2. not restricted to just the apostles and apologetic band (common plan in the Corinthians and Galatians church)


the exercise of spiritual gifts

regardless of one’s cessationist or continuationist perspective, all Christians agree that (at least some) spiritual gifts are critical for the growth of the church; thus, it must understand how the operative gifts are to function

“dual dimensionality” means that

spiritual gifts possess both a divine aspect and a human aspect


as for the divine dimension, the distribution of spiritual gifts and their empowerment for effective service is grounded in

the Triune God (1 Cor. 12:4-6); specifically, the Holy Spirit sovereignly distributes spiritual gifts and empowers their functioning (1 Cor. 12:11)


the human dimension is clearly seen in that spiritual gifts are endowments for the members of the body of Christ: as the gospel is announced, it is the evangelist who proclaims it; as a meeting is directed, it is by one who has the gift of leadership; as comfort is extended, one with the gift of mercy is ministering; as a revelation is communicated, it is communicated by a prophet: the exercise of the gifts is a fully (though not merely) human activity “for the common good”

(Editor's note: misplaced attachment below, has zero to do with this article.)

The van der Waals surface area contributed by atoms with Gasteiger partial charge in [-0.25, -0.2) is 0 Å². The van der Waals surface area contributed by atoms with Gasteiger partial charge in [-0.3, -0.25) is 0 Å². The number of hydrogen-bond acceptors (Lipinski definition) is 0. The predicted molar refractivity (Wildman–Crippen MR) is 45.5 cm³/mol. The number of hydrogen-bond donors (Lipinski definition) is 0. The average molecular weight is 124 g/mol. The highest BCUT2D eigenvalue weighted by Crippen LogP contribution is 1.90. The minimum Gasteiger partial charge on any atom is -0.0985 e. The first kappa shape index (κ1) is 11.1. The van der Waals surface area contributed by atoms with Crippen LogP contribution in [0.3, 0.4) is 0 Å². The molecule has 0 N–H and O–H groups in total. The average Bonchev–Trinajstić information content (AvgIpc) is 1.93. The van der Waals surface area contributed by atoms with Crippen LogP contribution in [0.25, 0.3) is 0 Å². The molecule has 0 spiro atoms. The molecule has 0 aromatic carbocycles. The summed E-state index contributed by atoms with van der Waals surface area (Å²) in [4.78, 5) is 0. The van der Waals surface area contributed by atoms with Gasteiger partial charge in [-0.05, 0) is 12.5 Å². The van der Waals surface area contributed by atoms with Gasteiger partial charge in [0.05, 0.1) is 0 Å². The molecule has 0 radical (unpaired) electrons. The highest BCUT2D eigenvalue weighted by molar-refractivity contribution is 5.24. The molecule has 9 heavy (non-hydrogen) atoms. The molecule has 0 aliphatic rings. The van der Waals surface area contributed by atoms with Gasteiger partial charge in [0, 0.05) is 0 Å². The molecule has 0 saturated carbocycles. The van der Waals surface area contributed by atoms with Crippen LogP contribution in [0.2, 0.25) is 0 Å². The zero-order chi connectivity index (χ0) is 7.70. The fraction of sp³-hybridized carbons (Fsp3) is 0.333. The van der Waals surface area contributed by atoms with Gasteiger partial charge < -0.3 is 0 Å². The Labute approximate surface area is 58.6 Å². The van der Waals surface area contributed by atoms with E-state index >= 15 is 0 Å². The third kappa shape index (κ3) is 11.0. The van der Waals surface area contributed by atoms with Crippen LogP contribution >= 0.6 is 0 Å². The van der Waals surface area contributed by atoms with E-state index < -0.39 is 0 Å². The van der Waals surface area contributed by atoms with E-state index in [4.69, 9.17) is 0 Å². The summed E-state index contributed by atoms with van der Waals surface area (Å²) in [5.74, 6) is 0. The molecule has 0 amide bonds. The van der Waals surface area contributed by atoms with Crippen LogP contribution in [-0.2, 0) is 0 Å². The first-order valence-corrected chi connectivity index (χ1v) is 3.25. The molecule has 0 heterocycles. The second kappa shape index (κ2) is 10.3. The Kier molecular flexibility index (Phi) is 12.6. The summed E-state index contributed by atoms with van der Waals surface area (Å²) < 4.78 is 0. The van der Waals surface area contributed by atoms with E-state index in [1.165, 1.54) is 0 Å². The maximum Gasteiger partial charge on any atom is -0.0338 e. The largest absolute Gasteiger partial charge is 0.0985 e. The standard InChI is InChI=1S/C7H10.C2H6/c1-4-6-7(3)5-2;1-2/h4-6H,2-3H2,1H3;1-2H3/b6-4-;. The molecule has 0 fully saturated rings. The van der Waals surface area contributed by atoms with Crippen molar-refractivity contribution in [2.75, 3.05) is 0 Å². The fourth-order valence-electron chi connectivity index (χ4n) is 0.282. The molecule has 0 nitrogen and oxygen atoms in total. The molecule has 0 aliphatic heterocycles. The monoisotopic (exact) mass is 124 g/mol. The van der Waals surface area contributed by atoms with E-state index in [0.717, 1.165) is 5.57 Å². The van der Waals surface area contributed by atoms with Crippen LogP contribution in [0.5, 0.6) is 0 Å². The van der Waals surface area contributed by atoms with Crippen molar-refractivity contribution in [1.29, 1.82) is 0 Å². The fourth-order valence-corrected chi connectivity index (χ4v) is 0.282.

humans exercise them


by implication??? , members need to

recognize what spiritual gift (or gifts) they have received from the Holy Spirit, learn principles for the proper exercise of their gift (e.g., 1 Cor. 14:26-35), become skilled at and exercise faith (Rom. 12:6) when using their gift, and concretely implement their gift in the service of the church


Ephesians 4:15-16 underscores this dual dimensionality: a two-fold reality is at the heart of church growth

first and foremost?
second and derivatively?